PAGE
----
Ducks are identifiable by their broad, flat bill and short legs while geese are larger than ducks, have shorter bills and longer necks. Ducks and geese also have different social structures, which contributes to their identifications.
Both ducks and geese belong to the same biological family for waterfowl called Anatidae, but they belong in different subfamilies and genera. Ducks belong to eight subfamilies in the Anatidae family. As a general rule, ducks are smaller and stouter than geese with long, broad bills. These bills evolved for scooping food into the ducks' mouths in water or on land, with a serrated tip to strain out the water. Socially, ducks mate only for a season until the eggs are laid and incubated. After hatching, the males of the species leave the females to raise the ducklings. Also, male ducks often have brightly colored plumage that distinguishes them from their female counterparts.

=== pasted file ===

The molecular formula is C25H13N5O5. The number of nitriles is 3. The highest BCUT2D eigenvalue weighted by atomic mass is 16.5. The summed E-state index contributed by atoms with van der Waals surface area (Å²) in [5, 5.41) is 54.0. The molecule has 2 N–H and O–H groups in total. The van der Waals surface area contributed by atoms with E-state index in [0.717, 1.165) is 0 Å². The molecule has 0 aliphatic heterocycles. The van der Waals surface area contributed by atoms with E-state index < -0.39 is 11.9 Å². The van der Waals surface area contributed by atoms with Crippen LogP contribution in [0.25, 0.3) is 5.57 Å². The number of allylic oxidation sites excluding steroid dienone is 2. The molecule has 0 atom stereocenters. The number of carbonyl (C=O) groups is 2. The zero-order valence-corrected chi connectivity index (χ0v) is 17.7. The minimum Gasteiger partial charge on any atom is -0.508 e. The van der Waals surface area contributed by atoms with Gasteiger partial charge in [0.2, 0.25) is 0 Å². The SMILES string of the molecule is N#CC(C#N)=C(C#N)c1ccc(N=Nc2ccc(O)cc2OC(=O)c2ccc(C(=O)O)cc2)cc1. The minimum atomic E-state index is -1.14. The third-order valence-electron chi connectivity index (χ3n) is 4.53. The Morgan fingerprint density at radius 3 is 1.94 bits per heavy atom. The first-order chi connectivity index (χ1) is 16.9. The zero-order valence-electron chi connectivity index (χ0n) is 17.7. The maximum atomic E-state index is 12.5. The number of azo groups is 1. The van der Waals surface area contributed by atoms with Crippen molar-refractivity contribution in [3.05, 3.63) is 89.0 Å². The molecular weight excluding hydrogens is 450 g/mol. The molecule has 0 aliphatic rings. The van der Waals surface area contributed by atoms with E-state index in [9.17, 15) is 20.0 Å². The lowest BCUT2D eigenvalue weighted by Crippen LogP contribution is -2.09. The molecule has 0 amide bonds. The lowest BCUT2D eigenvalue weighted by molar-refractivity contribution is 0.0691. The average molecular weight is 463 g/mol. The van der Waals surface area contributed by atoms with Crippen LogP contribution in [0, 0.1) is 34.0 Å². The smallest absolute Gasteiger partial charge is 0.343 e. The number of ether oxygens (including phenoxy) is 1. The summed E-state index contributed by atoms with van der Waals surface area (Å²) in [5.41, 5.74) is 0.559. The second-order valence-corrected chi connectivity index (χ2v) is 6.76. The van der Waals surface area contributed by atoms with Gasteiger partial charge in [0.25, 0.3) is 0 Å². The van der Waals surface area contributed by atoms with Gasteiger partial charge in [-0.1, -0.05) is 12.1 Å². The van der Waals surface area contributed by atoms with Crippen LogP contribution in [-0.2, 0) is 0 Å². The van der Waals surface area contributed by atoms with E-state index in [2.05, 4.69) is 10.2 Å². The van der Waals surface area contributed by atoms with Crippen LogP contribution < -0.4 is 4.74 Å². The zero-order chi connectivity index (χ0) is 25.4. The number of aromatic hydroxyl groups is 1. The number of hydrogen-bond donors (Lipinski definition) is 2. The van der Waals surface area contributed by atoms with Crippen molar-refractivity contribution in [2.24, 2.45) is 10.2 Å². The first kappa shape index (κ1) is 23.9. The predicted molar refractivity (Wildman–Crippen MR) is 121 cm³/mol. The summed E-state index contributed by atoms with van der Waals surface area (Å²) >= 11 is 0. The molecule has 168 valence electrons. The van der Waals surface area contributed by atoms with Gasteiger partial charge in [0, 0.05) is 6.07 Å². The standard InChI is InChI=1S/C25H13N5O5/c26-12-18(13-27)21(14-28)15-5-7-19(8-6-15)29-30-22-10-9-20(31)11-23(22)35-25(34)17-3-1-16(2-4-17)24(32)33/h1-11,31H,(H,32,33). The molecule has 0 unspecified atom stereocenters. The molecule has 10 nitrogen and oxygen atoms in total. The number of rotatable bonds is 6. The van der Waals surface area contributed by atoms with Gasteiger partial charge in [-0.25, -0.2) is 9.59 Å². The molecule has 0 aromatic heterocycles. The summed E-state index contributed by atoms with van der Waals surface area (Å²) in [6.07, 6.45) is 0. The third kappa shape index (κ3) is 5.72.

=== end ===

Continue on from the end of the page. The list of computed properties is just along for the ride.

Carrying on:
Geese belong to four subfamilies in the Anatidae family. They tend to be larger than ducks with shorter bills, perfect for a diet of grazing on short grasses. Socially, geese mate for life, which cuts down on courtship rituals. Geese have strong family bonds that follow through migration and many seasons.